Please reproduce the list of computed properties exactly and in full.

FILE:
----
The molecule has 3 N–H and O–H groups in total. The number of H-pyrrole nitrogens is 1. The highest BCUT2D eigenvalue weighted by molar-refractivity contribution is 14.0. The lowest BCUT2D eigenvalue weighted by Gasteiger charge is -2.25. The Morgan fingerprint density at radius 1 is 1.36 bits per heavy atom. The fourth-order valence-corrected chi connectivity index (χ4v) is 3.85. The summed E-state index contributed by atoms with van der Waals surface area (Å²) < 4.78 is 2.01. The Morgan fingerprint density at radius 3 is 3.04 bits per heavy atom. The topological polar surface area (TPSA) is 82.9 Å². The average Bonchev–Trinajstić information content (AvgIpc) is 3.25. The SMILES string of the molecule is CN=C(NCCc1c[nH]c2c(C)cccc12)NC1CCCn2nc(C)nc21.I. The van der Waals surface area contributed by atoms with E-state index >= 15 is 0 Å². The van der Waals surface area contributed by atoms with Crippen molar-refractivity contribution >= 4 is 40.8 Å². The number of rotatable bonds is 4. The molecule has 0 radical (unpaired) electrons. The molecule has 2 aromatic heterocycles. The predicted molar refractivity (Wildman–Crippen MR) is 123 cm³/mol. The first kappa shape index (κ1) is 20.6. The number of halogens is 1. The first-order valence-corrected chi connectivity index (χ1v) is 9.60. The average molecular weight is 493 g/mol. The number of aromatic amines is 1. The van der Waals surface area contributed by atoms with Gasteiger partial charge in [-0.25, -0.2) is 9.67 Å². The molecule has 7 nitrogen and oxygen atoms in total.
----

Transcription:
The molecule has 3 N–H and O–H groups in total. The number of H-pyrrole nitrogens is 1. The highest BCUT2D eigenvalue weighted by molar-refractivity contribution is 14.0. The lowest BCUT2D eigenvalue weighted by Gasteiger charge is -2.25. The Morgan fingerprint density at radius 1 is 1.36 bits per heavy atom. The fourth-order valence-corrected chi connectivity index (χ4v) is 3.85. The summed E-state index contributed by atoms with van der Waals surface area (Å²) < 4.78 is 2.01. The Morgan fingerprint density at radius 3 is 3.04 bits per heavy atom. The topological polar surface area (TPSA) is 82.9 Å². The average Bonchev–Trinajstić information content (AvgIpc) is 3.25. The SMILES string of the molecule is CN=C(NCCc1c[nH]c2c(C)cccc12)NC1CCCn2nc(C)nc21.I. The van der Waals surface area contributed by atoms with E-state index >= 15 is 0 Å². The van der Waals surface area contributed by atoms with Crippen molar-refractivity contribution >= 4 is 40.8 Å². The number of rotatable bonds is 4. The molecule has 0 radical (unpaired) electrons. The molecule has 2 aromatic heterocycles. The predicted molar refractivity (Wildman–Crippen MR) is 123 cm³/mol. The first kappa shape index (κ1) is 20.6. The number of halogens is 1. The first-order valence-corrected chi connectivity index (χ1v) is 9.60. The average molecular weight is 493 g/mol. The number of aromatic amines is 1. The van der Waals surface area contributed by atoms with Gasteiger partial charge in [-0.25, -0.2) is 9.67 Å². The molecule has 7 nitrogen and oxygen atoms in total.